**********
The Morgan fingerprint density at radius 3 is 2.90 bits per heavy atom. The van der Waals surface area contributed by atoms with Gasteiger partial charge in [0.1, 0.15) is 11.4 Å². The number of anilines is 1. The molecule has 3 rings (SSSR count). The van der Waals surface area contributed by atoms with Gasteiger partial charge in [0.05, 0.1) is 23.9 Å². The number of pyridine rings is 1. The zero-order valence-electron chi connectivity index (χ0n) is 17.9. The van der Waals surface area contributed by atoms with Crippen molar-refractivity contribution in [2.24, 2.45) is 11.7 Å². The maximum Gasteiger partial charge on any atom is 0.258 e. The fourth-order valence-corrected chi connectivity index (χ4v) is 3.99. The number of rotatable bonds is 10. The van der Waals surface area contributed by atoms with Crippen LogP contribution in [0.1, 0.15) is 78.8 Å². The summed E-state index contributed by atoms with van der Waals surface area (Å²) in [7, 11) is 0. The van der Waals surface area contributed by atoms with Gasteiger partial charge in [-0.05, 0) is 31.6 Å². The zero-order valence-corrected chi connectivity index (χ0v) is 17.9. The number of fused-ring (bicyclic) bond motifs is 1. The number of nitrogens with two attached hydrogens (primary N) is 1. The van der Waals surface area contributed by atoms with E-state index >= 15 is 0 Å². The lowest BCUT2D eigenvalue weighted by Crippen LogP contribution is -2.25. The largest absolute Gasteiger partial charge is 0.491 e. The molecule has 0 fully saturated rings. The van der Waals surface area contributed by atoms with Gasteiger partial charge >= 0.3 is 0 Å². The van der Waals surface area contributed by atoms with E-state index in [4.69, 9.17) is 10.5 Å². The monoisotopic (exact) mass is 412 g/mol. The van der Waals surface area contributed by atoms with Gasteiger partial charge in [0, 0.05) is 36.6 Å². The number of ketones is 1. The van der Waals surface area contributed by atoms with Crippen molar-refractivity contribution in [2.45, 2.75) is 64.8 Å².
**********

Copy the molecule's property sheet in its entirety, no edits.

The Morgan fingerprint density at radius 3 is 2.90 bits per heavy atom. The van der Waals surface area contributed by atoms with Gasteiger partial charge in [0.1, 0.15) is 11.4 Å². The number of anilines is 1. The molecule has 3 rings (SSSR count). The van der Waals surface area contributed by atoms with Gasteiger partial charge in [0.05, 0.1) is 23.9 Å². The number of pyridine rings is 1. The zero-order valence-electron chi connectivity index (χ0n) is 17.9. The van der Waals surface area contributed by atoms with Crippen molar-refractivity contribution in [2.24, 2.45) is 11.7 Å². The maximum Gasteiger partial charge on any atom is 0.258 e. The fourth-order valence-corrected chi connectivity index (χ4v) is 3.99. The number of rotatable bonds is 10. The van der Waals surface area contributed by atoms with Crippen LogP contribution in [0.1, 0.15) is 78.8 Å². The summed E-state index contributed by atoms with van der Waals surface area (Å²) in [7, 11) is 0. The van der Waals surface area contributed by atoms with Gasteiger partial charge in [-0.05, 0) is 31.6 Å². The zero-order valence-corrected chi connectivity index (χ0v) is 17.9. The number of fused-ring (bicyclic) bond motifs is 1. The number of nitrogens with two attached hydrogens (primary N) is 1. The van der Waals surface area contributed by atoms with E-state index >= 15 is 0 Å². The lowest BCUT2D eigenvalue weighted by Crippen LogP contribution is -2.25. The largest absolute Gasteiger partial charge is 0.491 e. The molecule has 0 fully saturated rings. The van der Waals surface area contributed by atoms with Gasteiger partial charge >= 0.3 is 0 Å². The van der Waals surface area contributed by atoms with E-state index in [4.69, 9.17) is 10.5 Å². The monoisotopic (exact) mass is 412 g/mol. The van der Waals surface area contributed by atoms with Gasteiger partial charge in [0, 0.05) is 36.6 Å². The number of ketones is 1. The van der Waals surface area contributed by atoms with Crippen molar-refractivity contribution in [2.45, 2.75) is 64.8 Å².